2. For the purposes of this section, the “amount of the indebtedness” does not include any amount received by, or payable to, the judgment creditor or beneficiary of the deed of trust pursuant to an insurance policy to compensate the judgment creditor or beneficiary for any losses incurred with respect to the property or the default on the debt
Sec. 5.5. NRS 40.495 is hereby amended to read as follows:
40.495 1. The provisions of NRS 40.475 and 40.485 may be waived by the guarantor, surety or other obligor only after default.
2. Except as otherwise provided in subsection {47} 5, a guarantor, surety or other obligor, other than the mortgagor or grantor of a deed of trust, may waive the provisions of NRS 40.430. If a guarantor, surety or other obligor waives the provisions of NRS 40.430, an action for the enforcement of that person’s obligation to pay, satisfy or purchase all or part of an indebtedness or obligation secured by a mortgage or lien upon real property may be maintained separately and independently from:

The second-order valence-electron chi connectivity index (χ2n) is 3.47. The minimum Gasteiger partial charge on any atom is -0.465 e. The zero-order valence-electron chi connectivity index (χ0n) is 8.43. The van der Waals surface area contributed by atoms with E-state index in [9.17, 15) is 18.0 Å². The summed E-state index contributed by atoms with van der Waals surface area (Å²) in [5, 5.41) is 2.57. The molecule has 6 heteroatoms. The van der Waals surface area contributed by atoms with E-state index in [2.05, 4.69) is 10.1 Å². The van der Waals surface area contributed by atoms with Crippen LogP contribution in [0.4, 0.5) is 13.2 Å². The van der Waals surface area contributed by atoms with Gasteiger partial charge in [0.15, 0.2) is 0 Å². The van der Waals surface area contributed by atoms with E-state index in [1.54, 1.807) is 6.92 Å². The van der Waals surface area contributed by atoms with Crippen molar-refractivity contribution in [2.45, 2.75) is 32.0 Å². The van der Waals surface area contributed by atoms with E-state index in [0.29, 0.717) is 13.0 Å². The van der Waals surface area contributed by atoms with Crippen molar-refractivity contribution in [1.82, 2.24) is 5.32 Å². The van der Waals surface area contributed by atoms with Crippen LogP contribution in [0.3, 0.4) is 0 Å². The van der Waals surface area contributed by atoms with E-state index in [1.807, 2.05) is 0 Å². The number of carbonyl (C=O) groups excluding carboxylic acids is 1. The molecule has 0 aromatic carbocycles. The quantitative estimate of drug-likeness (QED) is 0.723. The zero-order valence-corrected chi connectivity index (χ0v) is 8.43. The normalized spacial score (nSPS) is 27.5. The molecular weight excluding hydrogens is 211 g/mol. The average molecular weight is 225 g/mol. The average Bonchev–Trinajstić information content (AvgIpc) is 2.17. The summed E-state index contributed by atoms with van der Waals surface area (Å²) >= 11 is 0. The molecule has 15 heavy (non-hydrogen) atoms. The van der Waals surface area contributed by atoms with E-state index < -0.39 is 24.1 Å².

(a) An action on the debt;
(b) The exercise of any power of sale;
(c) Any action to foreclose or otherwise enforce a mortgage or lien and the indebtedness or obligations secured thereby; and
(d) (d) Any other proceeding against a mortgagor or grantor of a deed of trust.
3. If the obligee maintains an action to foreclose or otherwise enforce a mortgage or lien and the indebtedness or obligations secured thereby, the guarantor, surety or other obligor may assert any legal or equitable defenses provided pursuant to the provisions of NRS 40.451 to 40.463, inclusive.